Wall Street banks are famously shrinking, but there's one area at Goldman Sachs where the job prospects are pretty hot: workers hired to keep everyone else out of trouble.
Goldman added 2,800 people to its headcount in 2015, Chief Financial Officer Harvey Schwartz told investors on a conference call, and "a little more than half was due to our continued investment in regulatory compliance and other Federation initiatives, largely in technology and operations." ("The Federation" refers to the firm's administrative arm and has nothing to do with the United Federation of Planets in "Star Trek"... but then again, who knows with these guys.)
What's notable is how Goldman views compliance workers -- as contributors to the bottom line, and a source of competitive advantage. Just listen to Schwartz:
At this stage obviously we're making very significant investments in regulatory compliance. We think it's critically important. We actually think it's a competitive advantage to be best-in-class and so you'll see us continually invest in tech and businesses and, over the long term, we think it's a contributor to our performance.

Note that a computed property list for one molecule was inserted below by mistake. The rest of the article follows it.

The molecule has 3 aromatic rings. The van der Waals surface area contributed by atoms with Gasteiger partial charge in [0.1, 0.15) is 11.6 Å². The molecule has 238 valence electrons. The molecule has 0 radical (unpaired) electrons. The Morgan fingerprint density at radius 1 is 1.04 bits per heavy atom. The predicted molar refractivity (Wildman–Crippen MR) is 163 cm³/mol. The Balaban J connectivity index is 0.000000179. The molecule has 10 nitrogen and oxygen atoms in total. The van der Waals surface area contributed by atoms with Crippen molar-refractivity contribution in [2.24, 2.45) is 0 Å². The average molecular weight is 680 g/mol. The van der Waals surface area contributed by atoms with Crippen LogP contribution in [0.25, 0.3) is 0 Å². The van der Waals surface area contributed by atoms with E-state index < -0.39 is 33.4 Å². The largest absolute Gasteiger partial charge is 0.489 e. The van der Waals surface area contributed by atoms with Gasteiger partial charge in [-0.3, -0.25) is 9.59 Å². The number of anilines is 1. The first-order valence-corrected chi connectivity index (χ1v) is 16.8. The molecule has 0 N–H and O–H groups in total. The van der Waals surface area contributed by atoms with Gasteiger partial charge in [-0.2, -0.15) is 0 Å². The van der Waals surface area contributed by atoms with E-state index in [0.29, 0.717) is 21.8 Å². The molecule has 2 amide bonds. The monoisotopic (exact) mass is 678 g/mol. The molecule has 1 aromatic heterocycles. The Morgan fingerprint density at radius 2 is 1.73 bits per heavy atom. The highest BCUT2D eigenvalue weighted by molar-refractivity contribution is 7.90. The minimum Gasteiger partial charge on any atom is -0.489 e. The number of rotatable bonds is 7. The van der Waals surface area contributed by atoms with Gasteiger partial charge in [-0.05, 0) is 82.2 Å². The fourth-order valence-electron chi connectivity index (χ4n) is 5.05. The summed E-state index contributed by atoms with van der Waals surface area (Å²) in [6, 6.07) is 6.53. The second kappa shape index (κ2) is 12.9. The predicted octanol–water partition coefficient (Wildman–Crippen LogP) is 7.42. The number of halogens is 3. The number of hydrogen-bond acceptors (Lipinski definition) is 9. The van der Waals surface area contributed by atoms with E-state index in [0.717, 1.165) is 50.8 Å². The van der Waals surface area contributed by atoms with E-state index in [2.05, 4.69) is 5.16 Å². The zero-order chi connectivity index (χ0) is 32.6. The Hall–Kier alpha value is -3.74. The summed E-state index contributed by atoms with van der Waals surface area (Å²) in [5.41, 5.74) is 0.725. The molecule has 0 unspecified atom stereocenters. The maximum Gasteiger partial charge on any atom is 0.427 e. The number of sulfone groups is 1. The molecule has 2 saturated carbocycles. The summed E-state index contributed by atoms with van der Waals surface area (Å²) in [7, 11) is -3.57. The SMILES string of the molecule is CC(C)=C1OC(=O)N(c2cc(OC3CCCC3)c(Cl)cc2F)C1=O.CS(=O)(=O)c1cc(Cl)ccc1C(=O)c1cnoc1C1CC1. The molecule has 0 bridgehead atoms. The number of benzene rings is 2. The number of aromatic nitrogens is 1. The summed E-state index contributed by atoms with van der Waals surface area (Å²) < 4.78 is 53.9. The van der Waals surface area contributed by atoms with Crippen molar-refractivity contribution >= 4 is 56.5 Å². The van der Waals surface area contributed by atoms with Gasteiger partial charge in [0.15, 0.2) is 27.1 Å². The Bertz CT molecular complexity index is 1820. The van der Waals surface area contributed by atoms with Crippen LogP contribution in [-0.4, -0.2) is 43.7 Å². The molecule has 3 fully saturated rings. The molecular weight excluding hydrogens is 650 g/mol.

Move over, star traders! The compliance folks are the new heroes! Well, maybe that's a bit of a stretch, but it's easy to see how good compliance can translate to the bottom line, even when the top line has flattened as it has at Goldman. In the fourth quarter, Goldman paid a hefty price for activities way back in the salad days of the mortgage boom -- reducing profit for the period by $1.54 billion, to $765 million. Its total bill for the settlement is about $5.1 billion. JPMorgan Chase, Bank of America and Citigroup have been penalized by more than $37 billion in the same case.
Goldman's provisions for litigation and regulatory proceedings were more than $4 billion last year, compared with $754 million for 2014. All its competitors have paid up over the past few years.
The bills for those four have declined in aggregate, but minor settlements are still almost a daily occurrence and it would surprise approximately no one if there were more large bills to come. Just last month, for example, Bloomberg News reported that U.S. regulators are examining whether banks colluded in setting prices for credit-default swaps indexes. And presidential candidates have made loud noises about their plans to get tough on Wall Street.
It's hard to quantify the savings of legal trouble avoided, but it's tangible, both in terms of the balance sheet and public image. Goldman is smart not only to increase its spending on compliance, but also advertise that fact now that clean is better than greed. A beefed-up compliance staff is no guarantee that banks will avoid big fines in the future, but trouble has a way of finding them when they're not looking for it.
This column does not necessarily reflect the opinion of Bloomberg LP and its owners.
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